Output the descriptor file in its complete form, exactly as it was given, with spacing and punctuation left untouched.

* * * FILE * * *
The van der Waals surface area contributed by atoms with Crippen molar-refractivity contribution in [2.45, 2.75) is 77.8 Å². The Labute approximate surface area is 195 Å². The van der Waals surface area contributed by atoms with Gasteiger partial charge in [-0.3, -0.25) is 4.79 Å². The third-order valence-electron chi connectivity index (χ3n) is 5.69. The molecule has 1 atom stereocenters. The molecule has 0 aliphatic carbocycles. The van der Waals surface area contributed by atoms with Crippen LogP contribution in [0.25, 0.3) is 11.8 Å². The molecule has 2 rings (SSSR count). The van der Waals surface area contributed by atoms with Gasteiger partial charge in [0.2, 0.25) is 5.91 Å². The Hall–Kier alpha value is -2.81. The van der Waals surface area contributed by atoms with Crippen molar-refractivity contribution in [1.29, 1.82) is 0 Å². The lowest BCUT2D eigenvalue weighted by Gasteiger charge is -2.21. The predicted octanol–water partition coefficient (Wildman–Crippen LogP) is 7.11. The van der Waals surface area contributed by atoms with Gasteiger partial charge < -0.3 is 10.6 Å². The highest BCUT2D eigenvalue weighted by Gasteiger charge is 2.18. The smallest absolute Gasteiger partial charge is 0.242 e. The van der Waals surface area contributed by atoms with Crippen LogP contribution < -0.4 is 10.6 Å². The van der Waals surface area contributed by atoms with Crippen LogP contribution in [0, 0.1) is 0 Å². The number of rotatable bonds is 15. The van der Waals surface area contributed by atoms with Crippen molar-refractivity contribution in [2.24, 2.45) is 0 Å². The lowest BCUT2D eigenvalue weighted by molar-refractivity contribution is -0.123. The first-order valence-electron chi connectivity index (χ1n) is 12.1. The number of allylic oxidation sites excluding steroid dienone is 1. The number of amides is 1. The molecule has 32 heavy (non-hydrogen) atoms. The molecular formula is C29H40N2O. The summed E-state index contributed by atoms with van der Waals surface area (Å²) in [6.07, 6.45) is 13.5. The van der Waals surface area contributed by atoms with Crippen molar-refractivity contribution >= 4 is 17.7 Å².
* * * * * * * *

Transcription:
The van der Waals surface area contributed by atoms with Crippen molar-refractivity contribution in [2.45, 2.75) is 77.8 Å². The Labute approximate surface area is 195 Å². The van der Waals surface area contributed by atoms with Gasteiger partial charge in [-0.3, -0.25) is 4.79 Å². The third-order valence-electron chi connectivity index (χ3n) is 5.69. The molecule has 1 atom stereocenters. The molecule has 0 aliphatic carbocycles. The van der Waals surface area contributed by atoms with Crippen LogP contribution in [0.25, 0.3) is 11.8 Å². The molecule has 2 rings (SSSR count). The van der Waals surface area contributed by atoms with Gasteiger partial charge in [0.2, 0.25) is 5.91 Å². The Hall–Kier alpha value is -2.81. The van der Waals surface area contributed by atoms with Crippen molar-refractivity contribution in [1.29, 1.82) is 0 Å². The lowest BCUT2D eigenvalue weighted by Gasteiger charge is -2.21. The predicted octanol–water partition coefficient (Wildman–Crippen LogP) is 7.11. The van der Waals surface area contributed by atoms with Gasteiger partial charge < -0.3 is 10.6 Å². The highest BCUT2D eigenvalue weighted by Gasteiger charge is 2.18. The smallest absolute Gasteiger partial charge is 0.242 e. The van der Waals surface area contributed by atoms with Crippen LogP contribution < -0.4 is 10.6 Å². The van der Waals surface area contributed by atoms with Crippen LogP contribution in [0, 0.1) is 0 Å². The number of rotatable bonds is 15. The van der Waals surface area contributed by atoms with Crippen molar-refractivity contribution in [2.24, 2.45) is 0 Å². The lowest BCUT2D eigenvalue weighted by molar-refractivity contribution is -0.123. The first-order valence-electron chi connectivity index (χ1n) is 12.1. The number of allylic oxidation sites excluding steroid dienone is 1. The number of amides is 1. The molecule has 32 heavy (non-hydrogen) atoms. The molecular formula is C29H40N2O. The summed E-state index contributed by atoms with van der Waals surface area (Å²) in [6.07, 6.45) is 13.5. The van der Waals surface area contributed by atoms with Crippen molar-refractivity contribution >= 4 is 17.7 Å².